1. R

    I hope Roth (or Meerts) doesn’t redouble his efforts. We’d get one more natural gas plant and another cut to need blind!

  2. '12

    Agreed wholeheartedly. Keep feeding the fire, Wesleying. This is excellent reporting.

    What can we alums to do help?


    1. pyrotechnics

      What can alums do to help? Well, here is a few things.

      One, you can either donate or be intentional and vocal about not donating.
      Two, if you donate, you can donate directly to endowment for financial aid.
      Three, you can just be vocal in general.
      Four, you can reach out to your own (hopefully diverse) networks and communities, encouraging them to consider Wesleyan as a destination. You can figure out details (they are your networks and communities, after all), but coordination with the Office of Admission could probably be helpful.

      If we develop more exact ideas, I will probably post about it. Stay tuned.

    2. r&b

      donate. and tell your friends about donating even it’s just five dollars. because that goes towards our participation rate. and that’s important not only because it is a metric that people use for ranking schools, but it is also used to determine eligibility for federal grants.

  3. Josh

    It’s not just a matter of more revenue or new revenue; it’s a matter of priorities. The new track, the needless repaving of paths in the CFA, the new gassfired powerplant, not to mention the other capital projects on the horizon, the outsized salaries of administrators, the outsized number of administrators, the gratuitous spending on anachronistic and environmentally dangerous landscaping of the campus, all attest to the fact that diversity, let alone a return to need-blind, is NOT a priority for Meerts, Roth, and the Board.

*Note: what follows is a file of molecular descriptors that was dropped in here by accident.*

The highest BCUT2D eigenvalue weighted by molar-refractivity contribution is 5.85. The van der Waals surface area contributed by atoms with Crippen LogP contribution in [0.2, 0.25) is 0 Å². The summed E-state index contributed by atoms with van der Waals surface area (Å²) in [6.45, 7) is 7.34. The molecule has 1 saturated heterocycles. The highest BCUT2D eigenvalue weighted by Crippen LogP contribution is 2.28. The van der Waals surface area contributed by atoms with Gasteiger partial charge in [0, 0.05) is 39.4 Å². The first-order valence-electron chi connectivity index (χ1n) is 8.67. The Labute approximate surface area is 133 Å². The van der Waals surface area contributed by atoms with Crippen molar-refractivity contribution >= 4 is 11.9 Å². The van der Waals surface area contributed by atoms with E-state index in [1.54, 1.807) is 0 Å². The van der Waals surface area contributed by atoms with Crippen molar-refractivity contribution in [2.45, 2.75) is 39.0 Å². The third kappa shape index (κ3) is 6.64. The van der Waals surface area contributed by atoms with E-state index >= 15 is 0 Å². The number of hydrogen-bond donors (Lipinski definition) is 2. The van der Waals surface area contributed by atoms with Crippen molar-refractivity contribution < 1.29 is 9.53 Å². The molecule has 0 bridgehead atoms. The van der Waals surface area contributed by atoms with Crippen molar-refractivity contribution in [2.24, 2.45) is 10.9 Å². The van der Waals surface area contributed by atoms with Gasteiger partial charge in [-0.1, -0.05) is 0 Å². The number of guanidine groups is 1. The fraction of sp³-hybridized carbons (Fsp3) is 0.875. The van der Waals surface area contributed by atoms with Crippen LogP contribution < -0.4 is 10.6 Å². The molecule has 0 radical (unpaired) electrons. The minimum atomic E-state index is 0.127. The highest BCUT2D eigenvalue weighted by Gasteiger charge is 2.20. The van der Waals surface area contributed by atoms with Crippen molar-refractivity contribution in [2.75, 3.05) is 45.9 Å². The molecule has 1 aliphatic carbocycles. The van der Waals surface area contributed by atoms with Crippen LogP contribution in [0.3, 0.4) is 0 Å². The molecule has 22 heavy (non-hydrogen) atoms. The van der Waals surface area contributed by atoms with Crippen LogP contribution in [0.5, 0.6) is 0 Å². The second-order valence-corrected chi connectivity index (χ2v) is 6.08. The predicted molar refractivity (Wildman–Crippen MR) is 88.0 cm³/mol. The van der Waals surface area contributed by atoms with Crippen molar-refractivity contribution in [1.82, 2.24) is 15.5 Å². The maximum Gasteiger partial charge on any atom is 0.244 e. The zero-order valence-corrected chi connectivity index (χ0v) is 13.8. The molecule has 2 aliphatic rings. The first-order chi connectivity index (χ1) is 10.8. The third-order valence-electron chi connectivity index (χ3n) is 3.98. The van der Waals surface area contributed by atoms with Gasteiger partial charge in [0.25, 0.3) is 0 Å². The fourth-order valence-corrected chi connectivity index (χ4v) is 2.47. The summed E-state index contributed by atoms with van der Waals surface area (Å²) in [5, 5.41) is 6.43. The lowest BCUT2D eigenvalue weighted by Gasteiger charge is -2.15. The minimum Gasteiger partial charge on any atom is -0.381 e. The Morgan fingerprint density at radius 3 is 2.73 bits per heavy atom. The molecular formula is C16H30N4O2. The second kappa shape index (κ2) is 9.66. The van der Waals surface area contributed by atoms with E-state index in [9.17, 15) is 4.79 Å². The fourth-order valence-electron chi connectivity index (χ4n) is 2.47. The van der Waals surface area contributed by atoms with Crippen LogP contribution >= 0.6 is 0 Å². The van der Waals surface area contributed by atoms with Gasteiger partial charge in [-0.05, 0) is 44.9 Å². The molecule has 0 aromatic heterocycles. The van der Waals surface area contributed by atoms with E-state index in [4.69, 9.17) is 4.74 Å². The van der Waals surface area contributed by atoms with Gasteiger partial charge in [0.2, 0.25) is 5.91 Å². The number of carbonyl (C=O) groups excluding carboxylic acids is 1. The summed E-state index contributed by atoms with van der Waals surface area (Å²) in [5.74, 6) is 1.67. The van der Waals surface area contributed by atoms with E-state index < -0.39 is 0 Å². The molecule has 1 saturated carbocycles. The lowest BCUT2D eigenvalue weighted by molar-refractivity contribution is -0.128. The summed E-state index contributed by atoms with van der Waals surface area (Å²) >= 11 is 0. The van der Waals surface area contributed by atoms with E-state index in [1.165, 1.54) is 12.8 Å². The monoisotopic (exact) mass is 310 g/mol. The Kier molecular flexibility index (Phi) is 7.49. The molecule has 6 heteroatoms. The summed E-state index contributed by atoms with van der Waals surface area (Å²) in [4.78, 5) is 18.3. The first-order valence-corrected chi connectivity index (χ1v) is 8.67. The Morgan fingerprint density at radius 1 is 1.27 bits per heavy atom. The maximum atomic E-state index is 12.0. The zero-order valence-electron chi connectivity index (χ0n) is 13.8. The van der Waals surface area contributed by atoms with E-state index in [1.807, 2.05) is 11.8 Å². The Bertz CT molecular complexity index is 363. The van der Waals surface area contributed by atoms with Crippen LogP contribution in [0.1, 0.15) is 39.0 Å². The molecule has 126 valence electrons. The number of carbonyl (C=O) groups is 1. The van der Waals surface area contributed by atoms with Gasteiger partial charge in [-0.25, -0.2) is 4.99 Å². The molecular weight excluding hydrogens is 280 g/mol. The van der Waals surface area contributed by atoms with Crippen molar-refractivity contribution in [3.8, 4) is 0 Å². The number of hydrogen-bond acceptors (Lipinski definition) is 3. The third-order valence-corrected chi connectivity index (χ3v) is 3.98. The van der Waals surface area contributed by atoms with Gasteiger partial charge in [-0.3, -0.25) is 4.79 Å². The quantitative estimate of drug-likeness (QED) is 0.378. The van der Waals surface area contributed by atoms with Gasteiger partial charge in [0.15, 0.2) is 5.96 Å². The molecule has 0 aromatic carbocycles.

1. alum

      Not all of those things are true, though. The new track was needed because the maintenance costs of the old one were through the roof and the track was becoming unfit for track meets, and the new turf field inside the track was paid for 100% by donations elicited specifically for the field. The repaving of paths in the CFA was done because old pipes had to be replaced.

      The new powerplant, at least for now, will be cheap to run because natural gas is so cheap, but when it becomes more expensive, it will turn out to be a not-so-great move by the school (not to mention not very environmentally friendly).

      Wesleyan is actually spending significantly less money on landscaping than peers, and with fewer workers. Plus, WildWES is being given more and more areas to remake.

      As for salaries, we have to be careful, because if we are offering much less than the “market rate,” we won’t get the best candidates (though there is probably a very strong argument for reducing the number of administrators). Does anyone have numbers in terms of how we stack up compared to peers with size of the admin?

      In addition, Wesleyan is falling further and further behind with regards to keeping up with major maintenance. What other capital projects are you referring to?

      I do believe we have to put more pressure on the administration to define a target with regards to returning to need-blind. How much more money does Wes need to get there? It would probably help with donations if Wes were to say, “We need x amount of dollars to get back to where we want to be.” Hamilton College became need blind 3 years ago after its fundraising campaign raised enough money. Why can’t Wes do the same?